Sunday night in Chicago, Jason Bonham's Led Zeppelin experience opened for Peter Frampton, where Jason played tribute to his father. Jason is the son of the late Zeppelin drummer John Bonham and he has assembled a group that sounds exactly like his father's band - down to the musical arrangements and a voice replica of Robert Plante.
Bonham's band would have been a great concert on its own, but the main attraction was Peter Frampton, the 69-year-old singer / guitarist, who recorded his first hit at the age of 18 with Humble Pie.
The thing I love about Peter Frampton is that he continued to evolve, without rejecting his past.
Frampton enjoyed his greatest commercial success in the 1970s, culminating with the recording and release of "Frampton Comes Alive" - Rolling Stone Magazine's 1976 album of the year.
Sunday night in Chicago, Frampton drew extensively from his hits of that era - "Baby, I Love Your Way", "Do You Feel Like We Do", "Show Me the Way", ...), even opening with "Something's Happening", the song that opened his legendary live album; but he also exposed us to much of the new material on which he has been working the past 4 decades. He played from his cover of Soundgarden's "Black Hole Sun" from his Grammy-winning 2006 album "Fingerprints" and several tracks from his recent "All Blues" album.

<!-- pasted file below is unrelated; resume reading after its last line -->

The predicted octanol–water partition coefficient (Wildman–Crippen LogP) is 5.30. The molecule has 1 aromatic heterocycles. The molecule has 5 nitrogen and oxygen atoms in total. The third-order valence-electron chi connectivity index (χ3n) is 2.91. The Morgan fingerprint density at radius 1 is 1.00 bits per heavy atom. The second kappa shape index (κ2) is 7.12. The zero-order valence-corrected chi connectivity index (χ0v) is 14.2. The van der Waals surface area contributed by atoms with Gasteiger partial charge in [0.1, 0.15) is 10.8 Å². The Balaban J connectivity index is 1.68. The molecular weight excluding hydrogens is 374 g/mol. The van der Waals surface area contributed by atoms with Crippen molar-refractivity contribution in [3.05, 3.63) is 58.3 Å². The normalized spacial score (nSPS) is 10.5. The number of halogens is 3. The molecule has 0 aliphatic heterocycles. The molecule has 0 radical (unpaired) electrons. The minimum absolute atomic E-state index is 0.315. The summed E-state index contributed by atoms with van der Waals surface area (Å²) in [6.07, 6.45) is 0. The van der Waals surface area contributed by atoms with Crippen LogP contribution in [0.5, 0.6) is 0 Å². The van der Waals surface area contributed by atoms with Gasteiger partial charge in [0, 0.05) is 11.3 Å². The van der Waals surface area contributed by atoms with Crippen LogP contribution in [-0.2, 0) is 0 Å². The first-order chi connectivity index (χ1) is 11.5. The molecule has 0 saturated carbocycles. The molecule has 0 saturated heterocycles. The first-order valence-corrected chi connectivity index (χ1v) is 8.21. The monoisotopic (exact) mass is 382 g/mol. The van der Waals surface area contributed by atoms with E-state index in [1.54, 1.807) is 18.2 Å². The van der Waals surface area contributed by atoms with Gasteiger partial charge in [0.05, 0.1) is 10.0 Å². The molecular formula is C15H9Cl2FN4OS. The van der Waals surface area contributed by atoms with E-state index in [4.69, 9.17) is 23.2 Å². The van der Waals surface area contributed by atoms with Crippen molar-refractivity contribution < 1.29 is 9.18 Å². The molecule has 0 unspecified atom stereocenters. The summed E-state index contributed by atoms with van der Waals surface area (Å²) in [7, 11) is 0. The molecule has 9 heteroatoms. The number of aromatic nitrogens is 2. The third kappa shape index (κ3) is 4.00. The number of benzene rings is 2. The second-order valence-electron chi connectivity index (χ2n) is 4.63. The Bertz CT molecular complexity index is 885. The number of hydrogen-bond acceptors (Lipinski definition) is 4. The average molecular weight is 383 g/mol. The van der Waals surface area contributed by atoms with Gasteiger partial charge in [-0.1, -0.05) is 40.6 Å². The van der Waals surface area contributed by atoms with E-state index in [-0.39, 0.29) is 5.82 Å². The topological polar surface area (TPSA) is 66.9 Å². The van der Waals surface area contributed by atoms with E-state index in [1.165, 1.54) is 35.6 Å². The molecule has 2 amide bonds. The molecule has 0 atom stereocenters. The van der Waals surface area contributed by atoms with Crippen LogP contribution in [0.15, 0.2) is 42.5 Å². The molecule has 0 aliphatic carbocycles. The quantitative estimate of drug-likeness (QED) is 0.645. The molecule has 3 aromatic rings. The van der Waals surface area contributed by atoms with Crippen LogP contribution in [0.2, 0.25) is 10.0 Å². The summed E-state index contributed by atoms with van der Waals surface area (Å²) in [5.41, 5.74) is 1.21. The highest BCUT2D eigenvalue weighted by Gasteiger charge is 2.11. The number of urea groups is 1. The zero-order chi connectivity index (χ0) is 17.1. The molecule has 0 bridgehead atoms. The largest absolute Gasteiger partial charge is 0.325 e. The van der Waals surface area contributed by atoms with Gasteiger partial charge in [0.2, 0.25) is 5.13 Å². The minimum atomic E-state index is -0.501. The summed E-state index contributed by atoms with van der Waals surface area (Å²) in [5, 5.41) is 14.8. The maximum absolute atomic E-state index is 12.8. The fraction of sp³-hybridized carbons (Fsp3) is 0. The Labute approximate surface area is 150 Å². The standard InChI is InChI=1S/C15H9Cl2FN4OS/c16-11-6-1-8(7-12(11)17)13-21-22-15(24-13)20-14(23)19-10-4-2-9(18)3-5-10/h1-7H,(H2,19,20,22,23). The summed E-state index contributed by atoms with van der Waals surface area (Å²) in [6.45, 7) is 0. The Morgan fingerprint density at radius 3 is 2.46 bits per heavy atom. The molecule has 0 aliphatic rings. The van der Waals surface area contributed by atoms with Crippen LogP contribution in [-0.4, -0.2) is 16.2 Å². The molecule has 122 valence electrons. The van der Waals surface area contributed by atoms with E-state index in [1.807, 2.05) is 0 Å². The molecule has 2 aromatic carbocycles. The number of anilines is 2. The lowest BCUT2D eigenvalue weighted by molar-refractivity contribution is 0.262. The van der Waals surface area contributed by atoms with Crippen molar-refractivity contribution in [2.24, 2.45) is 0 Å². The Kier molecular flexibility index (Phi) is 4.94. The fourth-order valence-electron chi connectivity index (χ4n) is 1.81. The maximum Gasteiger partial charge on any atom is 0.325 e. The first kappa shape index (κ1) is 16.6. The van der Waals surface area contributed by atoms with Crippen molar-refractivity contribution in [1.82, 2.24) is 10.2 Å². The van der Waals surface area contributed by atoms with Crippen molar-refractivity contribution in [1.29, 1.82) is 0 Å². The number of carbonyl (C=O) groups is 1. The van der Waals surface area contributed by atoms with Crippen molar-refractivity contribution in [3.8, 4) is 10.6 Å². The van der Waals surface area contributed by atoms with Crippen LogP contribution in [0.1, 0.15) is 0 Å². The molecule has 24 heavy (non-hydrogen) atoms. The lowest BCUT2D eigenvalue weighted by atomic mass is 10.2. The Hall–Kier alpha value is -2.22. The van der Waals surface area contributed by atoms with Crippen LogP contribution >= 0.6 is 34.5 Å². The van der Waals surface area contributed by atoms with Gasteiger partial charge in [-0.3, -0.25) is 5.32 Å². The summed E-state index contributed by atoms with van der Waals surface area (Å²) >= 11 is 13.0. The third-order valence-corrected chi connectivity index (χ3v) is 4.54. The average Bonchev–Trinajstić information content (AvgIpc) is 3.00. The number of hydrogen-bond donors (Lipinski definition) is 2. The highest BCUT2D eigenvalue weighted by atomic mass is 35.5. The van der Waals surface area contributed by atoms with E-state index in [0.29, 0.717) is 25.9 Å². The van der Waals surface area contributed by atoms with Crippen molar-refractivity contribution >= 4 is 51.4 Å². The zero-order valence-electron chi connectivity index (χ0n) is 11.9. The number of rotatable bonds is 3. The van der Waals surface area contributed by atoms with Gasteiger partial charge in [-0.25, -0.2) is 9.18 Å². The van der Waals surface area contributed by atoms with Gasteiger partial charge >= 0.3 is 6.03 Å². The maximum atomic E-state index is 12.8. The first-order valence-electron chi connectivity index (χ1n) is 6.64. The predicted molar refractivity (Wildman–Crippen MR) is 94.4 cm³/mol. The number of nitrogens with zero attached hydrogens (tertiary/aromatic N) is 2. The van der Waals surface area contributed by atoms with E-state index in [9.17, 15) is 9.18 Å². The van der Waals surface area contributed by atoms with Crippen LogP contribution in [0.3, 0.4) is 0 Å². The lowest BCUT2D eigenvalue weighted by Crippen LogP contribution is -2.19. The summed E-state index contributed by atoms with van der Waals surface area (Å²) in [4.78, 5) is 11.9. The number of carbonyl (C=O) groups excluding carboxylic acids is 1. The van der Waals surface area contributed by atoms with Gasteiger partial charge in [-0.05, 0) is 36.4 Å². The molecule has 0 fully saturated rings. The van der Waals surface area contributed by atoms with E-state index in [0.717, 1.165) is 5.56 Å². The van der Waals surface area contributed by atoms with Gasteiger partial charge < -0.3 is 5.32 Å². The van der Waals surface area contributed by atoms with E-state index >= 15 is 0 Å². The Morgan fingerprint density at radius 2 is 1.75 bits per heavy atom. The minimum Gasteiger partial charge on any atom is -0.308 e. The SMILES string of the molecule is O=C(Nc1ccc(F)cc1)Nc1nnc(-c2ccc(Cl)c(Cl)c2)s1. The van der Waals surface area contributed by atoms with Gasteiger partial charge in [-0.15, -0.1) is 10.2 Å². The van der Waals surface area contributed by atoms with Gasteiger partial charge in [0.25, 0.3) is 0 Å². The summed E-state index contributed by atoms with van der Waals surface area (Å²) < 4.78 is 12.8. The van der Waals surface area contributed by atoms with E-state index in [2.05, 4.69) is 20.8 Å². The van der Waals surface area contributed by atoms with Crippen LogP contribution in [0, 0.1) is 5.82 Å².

Between songs, he charmed us with stories of his career and the musicians with whom he has interacted.
His 3-song encore consisted of songs from "Humble Pie", the band he co-founded at the age of 18.
No artist has become more associated with the Talk Box than Peter Frampton and he used it in this show - but sparingly enough that it remained fresh and not just a gimmick to prop up his songs.
This was Frampton's final tour. He is retiring due to a diagnosed with a degenerative muscle disorder that will ultimately impair his ability to play guitar. But there was no evidence of any health problems at this show. His energy was high, and his playing was flawless. He and his band were on stage for nearly 2 hours.
I was excited to finally see Peter Frampton in concert - decades after originally discovering his music. And more excited that I shared the experience with my 25-year-old son, who seemed by far the youngest attendee.
A father and son sharing a passion is a wonderful thing.